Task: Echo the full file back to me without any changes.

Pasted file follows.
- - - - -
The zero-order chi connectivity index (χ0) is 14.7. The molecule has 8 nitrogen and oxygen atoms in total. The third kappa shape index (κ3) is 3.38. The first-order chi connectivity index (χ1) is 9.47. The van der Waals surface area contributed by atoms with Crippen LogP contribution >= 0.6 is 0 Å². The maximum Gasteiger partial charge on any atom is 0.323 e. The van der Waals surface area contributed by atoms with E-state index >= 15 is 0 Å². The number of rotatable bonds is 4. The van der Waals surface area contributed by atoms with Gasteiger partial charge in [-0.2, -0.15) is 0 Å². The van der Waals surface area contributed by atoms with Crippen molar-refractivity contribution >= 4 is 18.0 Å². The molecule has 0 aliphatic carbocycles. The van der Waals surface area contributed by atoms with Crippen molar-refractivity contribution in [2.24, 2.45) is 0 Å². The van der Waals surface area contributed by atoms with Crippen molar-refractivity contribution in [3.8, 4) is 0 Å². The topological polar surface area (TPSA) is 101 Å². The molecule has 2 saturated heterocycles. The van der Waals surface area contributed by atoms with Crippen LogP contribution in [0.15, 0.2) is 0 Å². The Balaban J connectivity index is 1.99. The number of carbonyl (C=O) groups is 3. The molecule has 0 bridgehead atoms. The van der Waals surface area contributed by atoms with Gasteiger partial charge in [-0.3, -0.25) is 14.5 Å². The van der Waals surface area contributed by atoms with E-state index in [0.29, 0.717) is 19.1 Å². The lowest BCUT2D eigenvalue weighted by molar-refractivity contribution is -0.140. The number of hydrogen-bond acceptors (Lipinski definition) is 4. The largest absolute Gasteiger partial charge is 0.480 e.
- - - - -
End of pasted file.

The zero-order chi connectivity index (χ0) is 14.7. The molecule has 8 nitrogen and oxygen atoms in total. The third kappa shape index (κ3) is 3.38. The first-order chi connectivity index (χ1) is 9.47. The van der Waals surface area contributed by atoms with Crippen LogP contribution >= 0.6 is 0 Å². The maximum Gasteiger partial charge on any atom is 0.323 e. The van der Waals surface area contributed by atoms with E-state index >= 15 is 0 Å². The number of rotatable bonds is 4. The van der Waals surface area contributed by atoms with Gasteiger partial charge in [-0.2, -0.15) is 0 Å². The van der Waals surface area contributed by atoms with Crippen molar-refractivity contribution >= 4 is 18.0 Å². The molecule has 0 aliphatic carbocycles. The van der Waals surface area contributed by atoms with Crippen molar-refractivity contribution in [2.24, 2.45) is 0 Å². The van der Waals surface area contributed by atoms with Crippen molar-refractivity contribution in [3.8, 4) is 0 Å². The topological polar surface area (TPSA) is 101 Å². The molecule has 2 saturated heterocycles. The van der Waals surface area contributed by atoms with Crippen LogP contribution in [0.15, 0.2) is 0 Å². The Balaban J connectivity index is 1.99. The number of carbonyl (C=O) groups is 3. The molecule has 0 bridgehead atoms. The van der Waals surface area contributed by atoms with Gasteiger partial charge in [-0.3, -0.25) is 14.5 Å². The van der Waals surface area contributed by atoms with E-state index in [0.29, 0.717) is 19.1 Å². The lowest BCUT2D eigenvalue weighted by molar-refractivity contribution is -0.140. The number of hydrogen-bond acceptors (Lipinski definition) is 4. The largest absolute Gasteiger partial charge is 0.480 e.